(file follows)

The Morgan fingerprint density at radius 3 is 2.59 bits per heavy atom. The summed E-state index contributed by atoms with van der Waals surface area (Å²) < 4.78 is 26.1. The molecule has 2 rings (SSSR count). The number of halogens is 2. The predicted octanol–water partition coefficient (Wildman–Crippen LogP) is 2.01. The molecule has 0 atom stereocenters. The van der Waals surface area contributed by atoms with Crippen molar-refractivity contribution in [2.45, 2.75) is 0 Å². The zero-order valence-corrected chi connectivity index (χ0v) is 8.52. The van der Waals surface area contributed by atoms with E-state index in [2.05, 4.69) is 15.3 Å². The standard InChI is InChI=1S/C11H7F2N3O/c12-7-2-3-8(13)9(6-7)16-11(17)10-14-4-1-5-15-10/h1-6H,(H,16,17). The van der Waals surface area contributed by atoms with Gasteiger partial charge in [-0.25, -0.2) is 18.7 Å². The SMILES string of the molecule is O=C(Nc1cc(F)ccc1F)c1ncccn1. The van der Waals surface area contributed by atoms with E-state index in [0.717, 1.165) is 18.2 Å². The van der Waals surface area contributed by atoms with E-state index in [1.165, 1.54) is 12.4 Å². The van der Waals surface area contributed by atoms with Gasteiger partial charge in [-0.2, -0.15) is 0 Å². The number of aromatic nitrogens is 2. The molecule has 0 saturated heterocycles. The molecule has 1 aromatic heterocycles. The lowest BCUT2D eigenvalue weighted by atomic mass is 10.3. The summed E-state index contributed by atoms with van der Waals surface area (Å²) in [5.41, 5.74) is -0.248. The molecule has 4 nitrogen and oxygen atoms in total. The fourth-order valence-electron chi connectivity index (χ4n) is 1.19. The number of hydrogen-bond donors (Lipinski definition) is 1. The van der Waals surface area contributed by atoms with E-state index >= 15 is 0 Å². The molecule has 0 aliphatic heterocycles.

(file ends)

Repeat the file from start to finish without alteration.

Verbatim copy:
The Morgan fingerprint density at radius 3 is 2.59 bits per heavy atom. The summed E-state index contributed by atoms with van der Waals surface area (Å²) < 4.78 is 26.1. The molecule has 2 rings (SSSR count). The number of halogens is 2. The predicted octanol–water partition coefficient (Wildman–Crippen LogP) is 2.01. The molecule has 0 atom stereocenters. The van der Waals surface area contributed by atoms with Crippen molar-refractivity contribution in [2.45, 2.75) is 0 Å². The zero-order valence-corrected chi connectivity index (χ0v) is 8.52. The van der Waals surface area contributed by atoms with E-state index in [2.05, 4.69) is 15.3 Å². The standard InChI is InChI=1S/C11H7F2N3O/c12-7-2-3-8(13)9(6-7)16-11(17)10-14-4-1-5-15-10/h1-6H,(H,16,17). The van der Waals surface area contributed by atoms with Gasteiger partial charge in [-0.25, -0.2) is 18.7 Å². The SMILES string of the molecule is O=C(Nc1cc(F)ccc1F)c1ncccn1. The van der Waals surface area contributed by atoms with E-state index in [0.717, 1.165) is 18.2 Å². The van der Waals surface area contributed by atoms with E-state index in [1.165, 1.54) is 12.4 Å². The van der Waals surface area contributed by atoms with Gasteiger partial charge in [-0.2, -0.15) is 0 Å². The number of aromatic nitrogens is 2. The molecule has 0 saturated heterocycles. The molecule has 1 aromatic heterocycles. The lowest BCUT2D eigenvalue weighted by atomic mass is 10.3. The summed E-state index contributed by atoms with van der Waals surface area (Å²) in [5.41, 5.74) is -0.248. The molecule has 4 nitrogen and oxygen atoms in total. The fourth-order valence-electron chi connectivity index (χ4n) is 1.19. The number of hydrogen-bond donors (Lipinski definition) is 1. The van der Waals surface area contributed by atoms with E-state index >= 15 is 0 Å². The molecule has 0 aliphatic heterocycles.